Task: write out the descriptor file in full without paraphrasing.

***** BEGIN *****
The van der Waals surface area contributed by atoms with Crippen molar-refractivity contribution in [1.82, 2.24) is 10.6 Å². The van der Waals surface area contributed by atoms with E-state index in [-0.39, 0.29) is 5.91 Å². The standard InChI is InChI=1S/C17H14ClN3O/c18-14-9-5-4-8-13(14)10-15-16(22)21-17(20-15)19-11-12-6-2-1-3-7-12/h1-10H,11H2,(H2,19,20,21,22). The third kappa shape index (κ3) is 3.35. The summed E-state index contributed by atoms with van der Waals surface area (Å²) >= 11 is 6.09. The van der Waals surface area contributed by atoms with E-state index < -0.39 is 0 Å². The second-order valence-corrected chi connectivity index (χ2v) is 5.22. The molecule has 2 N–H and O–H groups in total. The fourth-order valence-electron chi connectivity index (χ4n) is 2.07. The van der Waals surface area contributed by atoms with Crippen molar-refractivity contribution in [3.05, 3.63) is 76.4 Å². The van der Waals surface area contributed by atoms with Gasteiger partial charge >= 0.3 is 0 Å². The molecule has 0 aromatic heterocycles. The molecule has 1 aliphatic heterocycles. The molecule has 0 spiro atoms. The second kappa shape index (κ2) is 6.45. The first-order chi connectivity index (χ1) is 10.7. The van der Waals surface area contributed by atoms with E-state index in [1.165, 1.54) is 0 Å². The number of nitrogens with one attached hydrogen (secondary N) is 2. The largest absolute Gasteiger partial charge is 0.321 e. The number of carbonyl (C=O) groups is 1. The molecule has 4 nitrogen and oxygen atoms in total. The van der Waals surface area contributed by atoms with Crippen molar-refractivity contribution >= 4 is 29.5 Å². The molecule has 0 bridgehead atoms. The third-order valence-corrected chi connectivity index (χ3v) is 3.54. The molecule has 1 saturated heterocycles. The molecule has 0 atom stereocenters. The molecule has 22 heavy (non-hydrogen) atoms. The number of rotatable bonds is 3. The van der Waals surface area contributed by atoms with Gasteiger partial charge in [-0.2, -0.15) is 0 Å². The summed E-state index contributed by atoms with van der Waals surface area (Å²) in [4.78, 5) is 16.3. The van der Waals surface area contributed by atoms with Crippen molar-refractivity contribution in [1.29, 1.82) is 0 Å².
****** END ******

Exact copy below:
The van der Waals surface area contributed by atoms with Crippen molar-refractivity contribution in [1.82, 2.24) is 10.6 Å². The van der Waals surface area contributed by atoms with E-state index in [-0.39, 0.29) is 5.91 Å². The standard InChI is InChI=1S/C17H14ClN3O/c18-14-9-5-4-8-13(14)10-15-16(22)21-17(20-15)19-11-12-6-2-1-3-7-12/h1-10H,11H2,(H2,19,20,21,22). The third kappa shape index (κ3) is 3.35. The summed E-state index contributed by atoms with van der Waals surface area (Å²) >= 11 is 6.09. The van der Waals surface area contributed by atoms with E-state index < -0.39 is 0 Å². The second-order valence-corrected chi connectivity index (χ2v) is 5.22. The molecule has 2 N–H and O–H groups in total. The fourth-order valence-electron chi connectivity index (χ4n) is 2.07. The van der Waals surface area contributed by atoms with Crippen molar-refractivity contribution in [3.05, 3.63) is 76.4 Å². The van der Waals surface area contributed by atoms with Gasteiger partial charge >= 0.3 is 0 Å². The molecule has 0 aromatic heterocycles. The molecule has 1 aliphatic heterocycles. The molecule has 0 spiro atoms. The second kappa shape index (κ2) is 6.45. The first-order chi connectivity index (χ1) is 10.7. The van der Waals surface area contributed by atoms with E-state index in [1.165, 1.54) is 0 Å². The number of nitrogens with one attached hydrogen (secondary N) is 2. The largest absolute Gasteiger partial charge is 0.321 e. The number of carbonyl (C=O) groups is 1. The molecule has 4 nitrogen and oxygen atoms in total. The van der Waals surface area contributed by atoms with Crippen molar-refractivity contribution >= 4 is 29.5 Å². The molecule has 0 bridgehead atoms. The third-order valence-corrected chi connectivity index (χ3v) is 3.54. The molecule has 1 saturated heterocycles. The molecule has 0 atom stereocenters. The molecule has 22 heavy (non-hydrogen) atoms. The number of rotatable bonds is 3. The van der Waals surface area contributed by atoms with Gasteiger partial charge in [-0.2, -0.15) is 0 Å². The summed E-state index contributed by atoms with van der Waals surface area (Å²) in [4.78, 5) is 16.3. The van der Waals surface area contributed by atoms with Crippen molar-refractivity contribution in [1.29, 1.82) is 0 Å².